Angry Birds Movie premieres in the U.S. next Friday; too little too late?

Angry Birds Movie premieres in the U.S. next Friday; too little too late?
This coming Friday, the Angry Birds will be invading movie theaters all across America. The problem is that the Angry Birds franchise, which once had a massive number of followers playing the games on multiple platforms, became a victim of the developer's desire to become the next Disney. Rovio launched animated Angry Birds cartoon shows, and licensed the characters for almost every product you can imagine. Think "overexposure."

The Angry Birds were soon on lunch boxes, party favors, board games, clothing, adhesive strips, and more. It all made Rovio look less Disney-esque as the developer appeared to be adhering to the short term strategy of 'getting while the getting was good.' Without the breadth of characters that Disney owns, there was no way for Rovio to continue to push these licensing deals without the Angry Birds eventually burning out.

The length of time required to produce a feature length film practically guaranteed that the fad would be nearly burned out by the time the movie was ready to premiere. It was May 2013 when Sony and Rovio announced that the movie would be made. Sony battled a number of other studios, all dying to get a piece of what was then a thriving property.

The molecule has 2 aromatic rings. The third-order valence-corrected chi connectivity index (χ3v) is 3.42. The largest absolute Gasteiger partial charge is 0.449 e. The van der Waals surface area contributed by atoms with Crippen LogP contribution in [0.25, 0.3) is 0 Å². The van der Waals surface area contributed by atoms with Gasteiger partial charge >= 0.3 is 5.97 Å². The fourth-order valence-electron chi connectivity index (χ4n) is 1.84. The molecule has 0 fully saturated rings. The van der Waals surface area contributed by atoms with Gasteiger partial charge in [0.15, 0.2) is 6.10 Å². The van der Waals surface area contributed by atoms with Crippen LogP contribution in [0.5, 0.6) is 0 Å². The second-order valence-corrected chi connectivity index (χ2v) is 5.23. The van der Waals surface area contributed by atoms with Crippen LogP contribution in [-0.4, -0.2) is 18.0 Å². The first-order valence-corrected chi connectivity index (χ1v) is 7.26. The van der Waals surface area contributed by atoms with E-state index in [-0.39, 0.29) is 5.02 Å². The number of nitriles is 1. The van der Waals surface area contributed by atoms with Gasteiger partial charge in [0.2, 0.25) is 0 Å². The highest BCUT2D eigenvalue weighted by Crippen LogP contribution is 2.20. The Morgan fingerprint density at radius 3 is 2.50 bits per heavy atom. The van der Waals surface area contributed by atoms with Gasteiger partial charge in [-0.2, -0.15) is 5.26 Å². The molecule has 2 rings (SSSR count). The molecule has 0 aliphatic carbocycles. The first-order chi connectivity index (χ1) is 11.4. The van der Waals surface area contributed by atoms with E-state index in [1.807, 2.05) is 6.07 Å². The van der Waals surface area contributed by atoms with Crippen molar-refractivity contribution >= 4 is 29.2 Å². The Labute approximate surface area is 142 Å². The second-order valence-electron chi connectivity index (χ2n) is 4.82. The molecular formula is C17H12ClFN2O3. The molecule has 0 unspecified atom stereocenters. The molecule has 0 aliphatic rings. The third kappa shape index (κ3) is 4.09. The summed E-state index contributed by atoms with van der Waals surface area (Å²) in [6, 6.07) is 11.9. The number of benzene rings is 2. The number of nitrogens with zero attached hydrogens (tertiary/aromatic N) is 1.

It's almost hard to remember how hot the Angry Birds were. After quickly running up 7 million paid users to the iOS version of its first game, the foul fowl made their Android debut in September 2010. A year later, the Angry Birds were so big that a theme park focusing on them had opened in China. In Helsinki, a Angry Birds Store was opened.

On May 20th we should learn if the Angry Birds have any staying power when the Angry Birds Movie starts its run in U.S. theaters. Will this be a rebirth of the franchise, or is it too little too late? Rovio spent $73 million to produce the film, which right now seems like a lot of money to have invested in a fading franchise.

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